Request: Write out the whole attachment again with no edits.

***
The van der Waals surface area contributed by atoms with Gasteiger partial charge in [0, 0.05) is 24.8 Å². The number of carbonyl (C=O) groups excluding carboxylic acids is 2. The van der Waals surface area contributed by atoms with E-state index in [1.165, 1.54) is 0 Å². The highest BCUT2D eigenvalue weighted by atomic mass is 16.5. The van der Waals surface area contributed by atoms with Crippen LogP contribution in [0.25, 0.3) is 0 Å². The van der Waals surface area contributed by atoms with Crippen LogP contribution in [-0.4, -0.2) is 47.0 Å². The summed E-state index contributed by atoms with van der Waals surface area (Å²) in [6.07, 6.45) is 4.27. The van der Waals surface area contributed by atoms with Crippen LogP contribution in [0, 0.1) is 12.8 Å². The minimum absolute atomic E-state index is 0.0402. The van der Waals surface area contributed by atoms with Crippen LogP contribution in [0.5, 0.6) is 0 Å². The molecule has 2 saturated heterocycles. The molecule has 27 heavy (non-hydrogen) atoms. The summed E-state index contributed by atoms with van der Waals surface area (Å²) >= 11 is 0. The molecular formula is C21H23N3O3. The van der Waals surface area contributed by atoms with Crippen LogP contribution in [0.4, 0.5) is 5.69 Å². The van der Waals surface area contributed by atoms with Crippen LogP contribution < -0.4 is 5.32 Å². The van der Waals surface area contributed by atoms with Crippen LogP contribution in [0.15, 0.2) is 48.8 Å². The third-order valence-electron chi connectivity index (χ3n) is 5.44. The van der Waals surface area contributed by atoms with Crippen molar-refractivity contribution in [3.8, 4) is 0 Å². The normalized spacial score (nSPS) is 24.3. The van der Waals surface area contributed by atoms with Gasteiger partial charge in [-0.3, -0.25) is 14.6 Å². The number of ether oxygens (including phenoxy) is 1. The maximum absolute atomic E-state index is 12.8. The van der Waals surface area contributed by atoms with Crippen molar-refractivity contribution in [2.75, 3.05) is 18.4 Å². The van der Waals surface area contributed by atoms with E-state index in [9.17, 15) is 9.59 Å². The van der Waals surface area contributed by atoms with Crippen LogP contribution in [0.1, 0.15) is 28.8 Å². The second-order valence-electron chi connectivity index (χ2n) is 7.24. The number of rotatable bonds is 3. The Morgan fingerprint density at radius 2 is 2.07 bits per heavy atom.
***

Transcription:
The van der Waals surface area contributed by atoms with Gasteiger partial charge in [0, 0.05) is 24.8 Å². The number of carbonyl (C=O) groups excluding carboxylic acids is 2. The van der Waals surface area contributed by atoms with E-state index in [1.165, 1.54) is 0 Å². The highest BCUT2D eigenvalue weighted by atomic mass is 16.5. The van der Waals surface area contributed by atoms with Crippen LogP contribution in [0.25, 0.3) is 0 Å². The van der Waals surface area contributed by atoms with Crippen LogP contribution in [-0.4, -0.2) is 47.0 Å². The summed E-state index contributed by atoms with van der Waals surface area (Å²) in [6.07, 6.45) is 4.27. The van der Waals surface area contributed by atoms with Crippen LogP contribution in [0, 0.1) is 12.8 Å². The minimum absolute atomic E-state index is 0.0402. The van der Waals surface area contributed by atoms with Crippen LogP contribution in [0.5, 0.6) is 0 Å². The molecule has 2 saturated heterocycles. The molecule has 27 heavy (non-hydrogen) atoms. The summed E-state index contributed by atoms with van der Waals surface area (Å²) >= 11 is 0. The molecular formula is C21H23N3O3. The van der Waals surface area contributed by atoms with Crippen LogP contribution in [0.4, 0.5) is 5.69 Å². The van der Waals surface area contributed by atoms with Crippen LogP contribution < -0.4 is 5.32 Å². The van der Waals surface area contributed by atoms with Crippen LogP contribution in [0.15, 0.2) is 48.8 Å². The third-order valence-electron chi connectivity index (χ3n) is 5.44. The van der Waals surface area contributed by atoms with Crippen molar-refractivity contribution in [3.8, 4) is 0 Å². The normalized spacial score (nSPS) is 24.3. The van der Waals surface area contributed by atoms with Gasteiger partial charge in [-0.3, -0.25) is 14.6 Å². The number of ether oxygens (including phenoxy) is 1. The maximum absolute atomic E-state index is 12.8. The van der Waals surface area contributed by atoms with Crippen molar-refractivity contribution in [2.75, 3.05) is 18.4 Å². The van der Waals surface area contributed by atoms with E-state index in [9.17, 15) is 9.59 Å². The van der Waals surface area contributed by atoms with Crippen LogP contribution in [0.1, 0.15) is 28.8 Å². The second-order valence-electron chi connectivity index (χ2n) is 7.24. The number of rotatable bonds is 3. The Morgan fingerprint density at radius 2 is 2.07 bits per heavy atom.